10 September 2022, 11:40
I was born on a Thursday, early in the morning, in a hospital in Portland, Oregon. Ellen, my mom, labored for long hours through the night before the doctors decided I would not be a natural birth— “[Matthew] was from his mother’s womb/ Untimely ripped” (Macbeth, V.8). Paul, my dad, could not hold me in his arms because he had a bad rash from poison oak that would not have been kind to a baby’s skin. It was 27 July 1995. (You do the math.)
I started school young, remaining the shortest and smallest kid in my grade until puberty and high school. In Ms. Heagh-Avritt’s second-grade class, I wrote a poem. Barbara, my gramma, got me into the Oregon Student Poetry Contest, where I performed “Loose Tooth.” Won an honorable mention.
I had a pleasant time at West Union Elementary School. Learned arithmetic, cursive, reading, &c. Had a few friends: Kevin K., Joseph S., Matthew L.
Mine was a religious household. Dad was the youth pastor at our church. Got baptized when I was ten years old.
Then it was middle school, which was less than pleasant. Full of drama and awkwardness. Mr. Thacker taught me algebra and geometry; he made it fun and entertaining. Ms. Pettis taught me history and poetry. I had a crush on a girl named Noé. I picked a flower and gave it to her, with a note.
Next, the big leagues: high school. Stopped taking piano lessons and spent all my free time playing sports. Soccer, swimming, baseball, cross country, wrestling, golf, track and field. Curtis joined our family in 2009 when I was a freshman. He was a junior, older, and way bigger than me. We had issues in the beginning, but things became much better over time.
Some folks from my church traveled to Tijuana, México, every summer to build a small house for a family without one. The first time I went was the summer after fifth grade. I woke up one morning with over seventy mosquito bites all over my body. Dad gave me two Benadryl, and I fell asleep on a stack of sheetrock amidst hammers, saws, and shouting. I kept going most summers from then on.
In high school, I was mainly interested in computers, engineering, math, science, sports, and Jesus. (Only one of these things interests me, now.) I worked hard for my grades, mainly earning As and a few Bs. (One C, from senior year, when I did not try as hard because I was tired and wanted to graduate.)
I spent the summer after high school playing Skyrim in my parent’s basement, much to the annoyance of my dad. Video games were only a waste of time to him. I moved to Corvallis, Oregon, for undergraduate studies in Mechanical Engineering at Oregon State University. After a year of calculus and the impending doom of advanced physics, I gave up on that major. Was “undecided” for a term, then found myself in a place I had not expected: studying English literature. I had always liked reading and writing but never thought much about it as a field of study. A year later, I added a major in education to the mix, and my future was cemented. I was to become a teacher.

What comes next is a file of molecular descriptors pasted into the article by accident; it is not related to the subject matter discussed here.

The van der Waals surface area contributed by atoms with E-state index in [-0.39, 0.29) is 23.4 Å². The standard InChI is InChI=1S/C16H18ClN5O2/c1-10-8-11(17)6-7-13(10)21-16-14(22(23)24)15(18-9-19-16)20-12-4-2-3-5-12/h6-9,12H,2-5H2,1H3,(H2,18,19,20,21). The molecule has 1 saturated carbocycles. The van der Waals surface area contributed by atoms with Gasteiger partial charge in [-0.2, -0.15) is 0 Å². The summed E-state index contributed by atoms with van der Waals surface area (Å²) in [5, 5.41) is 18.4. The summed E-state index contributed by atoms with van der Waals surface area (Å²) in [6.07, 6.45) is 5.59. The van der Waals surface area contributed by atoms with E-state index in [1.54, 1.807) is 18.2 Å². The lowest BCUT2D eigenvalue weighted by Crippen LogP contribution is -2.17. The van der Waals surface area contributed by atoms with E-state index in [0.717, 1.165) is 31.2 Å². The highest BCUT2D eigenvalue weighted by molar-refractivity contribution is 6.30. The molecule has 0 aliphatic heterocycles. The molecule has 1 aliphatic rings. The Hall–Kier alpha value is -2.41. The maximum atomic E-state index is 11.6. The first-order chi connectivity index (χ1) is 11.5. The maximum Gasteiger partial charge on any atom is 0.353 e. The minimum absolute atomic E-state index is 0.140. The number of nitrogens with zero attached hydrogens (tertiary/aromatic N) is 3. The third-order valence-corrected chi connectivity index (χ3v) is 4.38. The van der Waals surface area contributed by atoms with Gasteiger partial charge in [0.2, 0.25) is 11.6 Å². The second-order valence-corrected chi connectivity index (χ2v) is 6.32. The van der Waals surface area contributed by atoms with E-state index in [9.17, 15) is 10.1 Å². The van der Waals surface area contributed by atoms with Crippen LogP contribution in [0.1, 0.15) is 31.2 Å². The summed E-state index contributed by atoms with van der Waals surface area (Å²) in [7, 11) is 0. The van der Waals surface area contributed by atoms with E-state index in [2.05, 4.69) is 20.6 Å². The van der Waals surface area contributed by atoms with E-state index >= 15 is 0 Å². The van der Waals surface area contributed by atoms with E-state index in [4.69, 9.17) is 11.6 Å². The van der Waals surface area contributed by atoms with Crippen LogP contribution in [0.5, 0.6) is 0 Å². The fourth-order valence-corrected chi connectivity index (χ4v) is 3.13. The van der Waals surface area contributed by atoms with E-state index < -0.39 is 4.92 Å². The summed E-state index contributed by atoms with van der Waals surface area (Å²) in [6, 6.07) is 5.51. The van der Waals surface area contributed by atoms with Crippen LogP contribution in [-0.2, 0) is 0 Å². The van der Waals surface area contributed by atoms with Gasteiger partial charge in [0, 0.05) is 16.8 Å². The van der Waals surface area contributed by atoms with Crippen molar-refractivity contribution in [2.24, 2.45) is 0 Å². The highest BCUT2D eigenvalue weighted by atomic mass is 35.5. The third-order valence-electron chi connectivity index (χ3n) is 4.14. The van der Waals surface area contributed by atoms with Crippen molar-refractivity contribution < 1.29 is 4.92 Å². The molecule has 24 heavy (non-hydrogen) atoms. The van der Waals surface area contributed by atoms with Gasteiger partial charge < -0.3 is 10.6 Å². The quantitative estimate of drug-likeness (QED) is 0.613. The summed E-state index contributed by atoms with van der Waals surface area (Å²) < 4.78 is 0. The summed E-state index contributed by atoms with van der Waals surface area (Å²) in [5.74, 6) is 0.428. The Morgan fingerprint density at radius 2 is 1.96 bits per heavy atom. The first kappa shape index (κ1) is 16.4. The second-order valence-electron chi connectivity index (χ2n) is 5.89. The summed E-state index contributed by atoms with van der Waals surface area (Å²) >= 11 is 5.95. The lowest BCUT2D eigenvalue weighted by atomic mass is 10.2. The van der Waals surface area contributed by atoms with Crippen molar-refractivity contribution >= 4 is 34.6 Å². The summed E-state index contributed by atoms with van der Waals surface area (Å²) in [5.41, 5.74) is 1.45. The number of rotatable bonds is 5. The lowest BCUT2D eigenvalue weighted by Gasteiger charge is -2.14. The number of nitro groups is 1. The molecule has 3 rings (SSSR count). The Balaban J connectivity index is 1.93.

But first, a study-abroad in Querétaro, México, to improve my Spanish. It was the spring of 2016. Three months. Learned more of the language in that short time than I did in four years of learning in a classroom in the U.S. Took a weekend vacation in Cancún while there.
Back to America. After two more years at OSU, I earned a Bachelor of Arts in English and a Bachelor of Arts in Education. Magna Cum Laude and about $30,000 of debt at which I was to start chipping away. (If you can make college free, do it. The government decided I did not deserve help because my parents could afford to pay my way. They paid for part; the rest was on me.)
Instead of applying for public high school jobs like all my peers were doing, I took an offer from a recruiter to teach English at Shanghai Normal University Tianhua College. Spent the summer beforehand reading up on China and decompressing after five years of stress and hair loss. Then a long flight to a foreign land. It was a wild nine months.
China was a learning experience. I would have stayed, except that I missed my family and friends. Also, air pollution, authoritarianism, internet censorship, and a lack of religious freedom took their toll. Back to America, again. I taught Grade 7 Math and Social Studies for a year in Milwaukie, Oregon. At the tail end, schools closed because of the pandemic. My younger brother, Christopher, graduated from Luther College in Iowa with a Bachelor of Science in Nursing. He and I moved to a suburb of Seattle, Washington. He started working as a hospital nurse. I could not land a school-teaching position, so I resorted to private tutoring. My students consisted of three second-graders, four fifth-graders, one sixth-grader, two eighth-graders, and one tenth-grader. It was kind of cool, actually. I learned to value one-on-one and small group teaching, in stark contrast to having a roster of twenty or thirty students.
I felt stuck, though. Two bachelor’s degrees and a couple of years of experience in education did not seem to attract the attention of principals. I decided to go back to school. Started applying and was soon accepted into the M.A. in English program at New York University. Could not turn down an opportunity in the Big Apple. So, in August of 2021, I drove across the country in five days and moved into my new apartment in Brooklyn.
The plan was to attend NYU full-time and find a part-time job to pay the bills. (Also, to take on more massive-feeling loans.) I applied to a few schools in the area, just in case. To my surprise, I was offered a full-time position at the High School for Global Citizenship to teach English Language Arts. I accepted. The rest is history in the making.
I teach. I study. This is my life—no time for anything else. But I am learning, which is all that really matters. I move forward.
How did you get here? Where are you going?